Wednesday, September 29, 2010
Review: When You Reach Me
When You Reach Me by Rebecca Stead
Reason for reading: 2010 Newbery Medal for Book Awards Challenge
Description from the inside flap:
Four mysterious letters change Miranda’s world forever.
By sixth grade, Miranda and her best friend, Sal, know how to navigate their New York City neighborhood. They know where it’s safe to go, like the local grocery store, and they know whom to avoid, like the crazy guy on the corner.
But things start to unravel. Sal gets punched by a new kid for what seems like no reason, and he shuts Miranda out of his life. The apartment key that Miranda’s mom keeps hidden for emergencies is stolen. And then Miranda finds a mysterious note scrawled on a tiny slip of paper:
I am coming to save your friend’s life, and my own. I must ask two favors.
First, you must write me a letter.
The notes keep coming, and Miranda slowly realizes that whoever is leaving them knows all about her, including things that have not even happened yet. Each message brings her closer to believing that only she can prevent a tragic death. Until the final note makes her think she’s too late.
First lines: "So Mom got the postcard today. It says Congratulations in big curly letters, and at the very top is the address of Studio TV-15 on West 58th Street. After three years of trying, she has actually made it. She's going to be a contestant on The $20,000 Pyramid, which is hosted by Dick Clark."
My thoughts: Sorry Newbery committee (since I'm sure they care!), this one didn't do a whole lot for me. Maybe I was biased ahead of time because I remember reading a review that said the book was odd or would be hard for kids to follow or something. But it just seemed to me like an excuse to write a love letter to Madeleine L'Engle and the 70's. I don't really like this trend of the recent past in kids' books - it's not really historical fiction yet and I find it just ends up seeming slightly dated. Stead is a few years older than I am, which puts her at 11 years old in 1979, which seems to be Miranda's age. I can't quite think of the right word, but it just seemed a bit indulgent. And I'm one of the few people (it seems) who didn't adore A Wrinkle in Time, so that's another bias I have against this book. I only read it last year and it wasn't my thing at all. I think a kid who hadn't read it would find all of the references confusing and annoying. While the notes Miranda finds and the suspense built by the "when you reach me" thing was interesting, I didn't find the climax all that surprising or interesting and I had to read it several times to figure it out. (Although, again, time and space stuff isn't my bag.)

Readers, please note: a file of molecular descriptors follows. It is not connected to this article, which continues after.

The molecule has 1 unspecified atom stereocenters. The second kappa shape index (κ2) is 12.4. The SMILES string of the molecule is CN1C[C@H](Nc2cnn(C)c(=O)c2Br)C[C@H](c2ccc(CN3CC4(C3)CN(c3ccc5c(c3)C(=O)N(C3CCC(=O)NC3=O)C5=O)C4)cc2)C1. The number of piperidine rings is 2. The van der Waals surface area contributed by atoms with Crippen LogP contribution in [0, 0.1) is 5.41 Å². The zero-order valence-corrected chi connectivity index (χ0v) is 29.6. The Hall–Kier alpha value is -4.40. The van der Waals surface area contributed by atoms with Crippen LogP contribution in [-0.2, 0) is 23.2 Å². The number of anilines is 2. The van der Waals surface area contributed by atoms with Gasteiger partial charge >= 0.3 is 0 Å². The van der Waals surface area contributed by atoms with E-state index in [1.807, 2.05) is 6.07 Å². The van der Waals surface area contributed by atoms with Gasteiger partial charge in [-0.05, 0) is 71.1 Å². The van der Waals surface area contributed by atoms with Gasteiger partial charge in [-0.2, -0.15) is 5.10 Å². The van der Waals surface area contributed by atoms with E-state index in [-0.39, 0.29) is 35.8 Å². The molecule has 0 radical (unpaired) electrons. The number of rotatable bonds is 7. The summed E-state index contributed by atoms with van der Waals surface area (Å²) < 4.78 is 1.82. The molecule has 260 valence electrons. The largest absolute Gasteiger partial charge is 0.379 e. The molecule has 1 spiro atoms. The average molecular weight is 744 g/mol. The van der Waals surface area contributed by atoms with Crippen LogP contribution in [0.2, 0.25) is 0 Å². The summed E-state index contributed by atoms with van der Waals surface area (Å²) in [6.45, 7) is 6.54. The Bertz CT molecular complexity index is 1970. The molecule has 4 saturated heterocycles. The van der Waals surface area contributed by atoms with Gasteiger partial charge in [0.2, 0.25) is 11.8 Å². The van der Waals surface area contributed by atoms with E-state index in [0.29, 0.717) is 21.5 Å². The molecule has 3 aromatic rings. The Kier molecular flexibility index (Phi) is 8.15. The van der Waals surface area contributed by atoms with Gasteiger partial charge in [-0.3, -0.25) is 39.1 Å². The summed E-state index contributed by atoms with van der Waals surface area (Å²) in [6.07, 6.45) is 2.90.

But, I could be wrong - my biases might be getting me and maybe kids will love this book. I did like that the book dealt with non AWIT/time travel/70's things like friendships and how they evolve and being a lower income, single parent family, however. And the chapter headings being categories from $20,000 Pyramid (Things That Sneak Up On You, Things That Bounce) was a nice added touch.